Lyme Disease in Dogs

My dog ​​has had a few ticks. How do I know if they are infected with Lyme disease?

Dog holding paw in hand.

The vet answers:

Not all ticks carry infection, and even if they do, the infection does not get transmitted to your dog, but if your dog has had ticks, there is a risk. Lyme disease is common in dogs, but the infection rarely causes symptoms. The tick must suck blood for at least a day in order to infect the dog. Contact a veterinarian if your dog develops symptoms of Lyme disease.


It can take a long time before Lyme disease symptoms appear; the incubation period is 2-6 months, but dogs rarely get symptoms Fever, fatigue, and lameness can be seen in the dogs that possibly develop symptoms.


Lyme disease is caused by a bacterium and is transmitted to the dog via the tick’s saliva. The tick must have been there for at least 24 hours to be able to infect the dog.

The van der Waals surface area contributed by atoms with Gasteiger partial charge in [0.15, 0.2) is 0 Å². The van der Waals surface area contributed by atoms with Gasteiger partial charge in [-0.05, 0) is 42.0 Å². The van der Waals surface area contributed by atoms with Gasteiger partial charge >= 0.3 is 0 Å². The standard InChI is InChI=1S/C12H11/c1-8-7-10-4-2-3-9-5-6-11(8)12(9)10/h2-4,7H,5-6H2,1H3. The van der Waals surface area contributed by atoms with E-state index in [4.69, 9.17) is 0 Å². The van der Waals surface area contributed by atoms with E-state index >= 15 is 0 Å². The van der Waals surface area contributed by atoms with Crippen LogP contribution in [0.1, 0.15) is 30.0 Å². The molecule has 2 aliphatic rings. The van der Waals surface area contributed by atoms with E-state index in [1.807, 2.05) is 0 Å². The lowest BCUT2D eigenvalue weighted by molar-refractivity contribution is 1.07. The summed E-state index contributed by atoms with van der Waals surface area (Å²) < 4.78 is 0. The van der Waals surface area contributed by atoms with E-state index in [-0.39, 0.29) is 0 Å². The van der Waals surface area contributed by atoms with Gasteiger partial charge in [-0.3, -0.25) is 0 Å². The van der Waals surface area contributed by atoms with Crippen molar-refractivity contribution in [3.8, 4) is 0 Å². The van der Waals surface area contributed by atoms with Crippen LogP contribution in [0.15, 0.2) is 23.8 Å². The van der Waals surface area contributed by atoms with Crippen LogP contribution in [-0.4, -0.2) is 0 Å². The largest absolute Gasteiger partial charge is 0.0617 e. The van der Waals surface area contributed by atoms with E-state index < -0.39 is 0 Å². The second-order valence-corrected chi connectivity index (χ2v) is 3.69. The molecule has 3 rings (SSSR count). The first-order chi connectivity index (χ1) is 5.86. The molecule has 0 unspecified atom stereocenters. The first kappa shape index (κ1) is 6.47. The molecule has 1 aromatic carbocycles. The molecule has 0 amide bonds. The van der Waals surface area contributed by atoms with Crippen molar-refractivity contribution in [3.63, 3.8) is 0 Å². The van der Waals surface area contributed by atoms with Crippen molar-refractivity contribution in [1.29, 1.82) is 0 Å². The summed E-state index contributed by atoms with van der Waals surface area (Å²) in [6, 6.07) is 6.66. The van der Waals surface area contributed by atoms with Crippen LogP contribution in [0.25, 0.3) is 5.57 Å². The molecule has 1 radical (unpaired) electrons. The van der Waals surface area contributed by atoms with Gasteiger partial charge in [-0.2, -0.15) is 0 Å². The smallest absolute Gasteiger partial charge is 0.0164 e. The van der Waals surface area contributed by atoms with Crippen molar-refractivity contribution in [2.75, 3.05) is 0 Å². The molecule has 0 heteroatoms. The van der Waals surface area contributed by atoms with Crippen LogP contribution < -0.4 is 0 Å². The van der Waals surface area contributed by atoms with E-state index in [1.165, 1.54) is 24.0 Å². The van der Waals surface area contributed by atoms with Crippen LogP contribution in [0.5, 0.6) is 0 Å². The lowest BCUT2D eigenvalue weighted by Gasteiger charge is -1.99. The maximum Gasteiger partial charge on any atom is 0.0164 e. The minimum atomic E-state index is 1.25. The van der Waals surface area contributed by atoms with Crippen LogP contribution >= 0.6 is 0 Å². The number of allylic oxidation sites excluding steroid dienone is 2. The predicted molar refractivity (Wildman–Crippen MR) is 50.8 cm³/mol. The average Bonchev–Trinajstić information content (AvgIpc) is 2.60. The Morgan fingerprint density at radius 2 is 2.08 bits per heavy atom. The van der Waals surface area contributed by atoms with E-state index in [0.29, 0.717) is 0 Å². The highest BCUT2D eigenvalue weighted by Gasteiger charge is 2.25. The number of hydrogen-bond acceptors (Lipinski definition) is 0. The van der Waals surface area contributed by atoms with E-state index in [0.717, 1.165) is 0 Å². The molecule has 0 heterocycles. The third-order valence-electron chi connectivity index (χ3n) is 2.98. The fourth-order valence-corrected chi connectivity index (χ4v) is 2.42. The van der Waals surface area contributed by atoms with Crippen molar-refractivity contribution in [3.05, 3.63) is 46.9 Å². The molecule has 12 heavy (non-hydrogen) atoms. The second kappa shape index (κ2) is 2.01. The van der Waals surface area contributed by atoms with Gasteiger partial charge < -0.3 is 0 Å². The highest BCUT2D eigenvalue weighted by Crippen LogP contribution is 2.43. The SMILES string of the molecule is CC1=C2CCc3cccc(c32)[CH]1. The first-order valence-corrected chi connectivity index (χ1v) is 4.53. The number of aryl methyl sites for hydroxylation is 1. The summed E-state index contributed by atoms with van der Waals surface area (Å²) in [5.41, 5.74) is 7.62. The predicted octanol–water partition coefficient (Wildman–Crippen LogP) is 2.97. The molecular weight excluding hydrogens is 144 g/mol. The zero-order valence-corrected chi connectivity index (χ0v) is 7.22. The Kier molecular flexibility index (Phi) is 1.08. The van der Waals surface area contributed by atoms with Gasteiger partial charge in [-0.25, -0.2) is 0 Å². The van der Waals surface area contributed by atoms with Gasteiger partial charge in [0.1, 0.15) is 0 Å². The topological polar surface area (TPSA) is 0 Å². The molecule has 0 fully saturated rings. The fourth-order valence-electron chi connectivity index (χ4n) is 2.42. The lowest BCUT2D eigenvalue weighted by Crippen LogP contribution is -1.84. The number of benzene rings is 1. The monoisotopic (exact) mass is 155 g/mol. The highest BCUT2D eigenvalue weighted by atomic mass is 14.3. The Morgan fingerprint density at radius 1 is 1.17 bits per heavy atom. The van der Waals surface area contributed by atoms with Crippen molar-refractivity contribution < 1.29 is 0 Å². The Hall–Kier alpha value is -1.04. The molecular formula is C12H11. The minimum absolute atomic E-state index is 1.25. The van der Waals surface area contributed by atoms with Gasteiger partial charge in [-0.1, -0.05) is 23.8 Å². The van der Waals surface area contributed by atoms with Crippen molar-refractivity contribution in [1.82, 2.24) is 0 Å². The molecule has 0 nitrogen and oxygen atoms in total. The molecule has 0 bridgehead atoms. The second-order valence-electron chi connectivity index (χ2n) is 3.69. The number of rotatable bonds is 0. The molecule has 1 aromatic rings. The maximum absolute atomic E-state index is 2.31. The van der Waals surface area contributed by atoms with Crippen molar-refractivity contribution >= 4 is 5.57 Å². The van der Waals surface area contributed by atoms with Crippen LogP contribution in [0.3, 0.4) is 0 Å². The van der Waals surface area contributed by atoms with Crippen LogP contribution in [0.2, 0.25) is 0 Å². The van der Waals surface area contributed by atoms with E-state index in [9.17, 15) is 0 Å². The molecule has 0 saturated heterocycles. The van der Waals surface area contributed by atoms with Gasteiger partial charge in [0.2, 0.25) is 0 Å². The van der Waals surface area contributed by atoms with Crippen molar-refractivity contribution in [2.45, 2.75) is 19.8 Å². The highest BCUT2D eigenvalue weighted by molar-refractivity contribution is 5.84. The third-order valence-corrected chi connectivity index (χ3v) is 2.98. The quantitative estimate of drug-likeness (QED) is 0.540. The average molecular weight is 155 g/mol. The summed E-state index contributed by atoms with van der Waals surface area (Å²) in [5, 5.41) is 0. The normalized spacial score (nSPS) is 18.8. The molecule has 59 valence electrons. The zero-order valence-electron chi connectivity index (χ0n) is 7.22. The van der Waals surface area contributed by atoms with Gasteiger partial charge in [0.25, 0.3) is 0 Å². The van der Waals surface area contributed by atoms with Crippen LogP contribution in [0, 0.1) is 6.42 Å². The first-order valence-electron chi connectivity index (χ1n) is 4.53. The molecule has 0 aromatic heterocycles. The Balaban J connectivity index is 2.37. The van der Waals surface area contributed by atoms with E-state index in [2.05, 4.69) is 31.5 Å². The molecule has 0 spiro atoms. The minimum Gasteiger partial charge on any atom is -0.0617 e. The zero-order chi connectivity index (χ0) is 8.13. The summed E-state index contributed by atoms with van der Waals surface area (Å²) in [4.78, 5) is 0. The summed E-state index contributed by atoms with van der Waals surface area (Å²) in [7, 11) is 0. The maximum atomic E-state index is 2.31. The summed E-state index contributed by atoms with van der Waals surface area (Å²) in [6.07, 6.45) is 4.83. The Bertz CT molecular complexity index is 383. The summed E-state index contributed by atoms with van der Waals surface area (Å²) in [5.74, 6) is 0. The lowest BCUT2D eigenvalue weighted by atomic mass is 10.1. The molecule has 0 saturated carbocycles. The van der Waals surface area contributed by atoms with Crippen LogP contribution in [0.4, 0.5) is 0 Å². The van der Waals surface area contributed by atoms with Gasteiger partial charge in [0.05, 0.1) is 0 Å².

What can I do myself?

Avoid Lyme disease by protecting your dog against ticks. Your Vet can prescribe preventative parasitic treatment. These treatments can be administered orally or on the skin, usually once per month and based on your pet’s weight. Inspect your dog regularly, particularly if your pet has a longer coat and you have been walking in woodland or grassland areas. Ticks commonly are found behind the ears, under elbows and between toes. You can remove the ticks yourself with a tool you can purchase in most pet shops, or you can go to your groomer or vet.

How To Protect Your Dog from Ticks

When do I need to see a vet?

Contact a veterinarian if your dog shows symptoms such as fever, loss of appetite, lethargy and walking lameness. Borrelia in dogs is a difficult diagnosis to establish. In the first instance, one tries to rule out other possible causes of the dog’s symptoms before making the diagnosis of Lyme disease. A possible Lyme infection is treated with antibiotics.

Is your matter urgent?

Then we always recommend that you contact your veterinarian directly.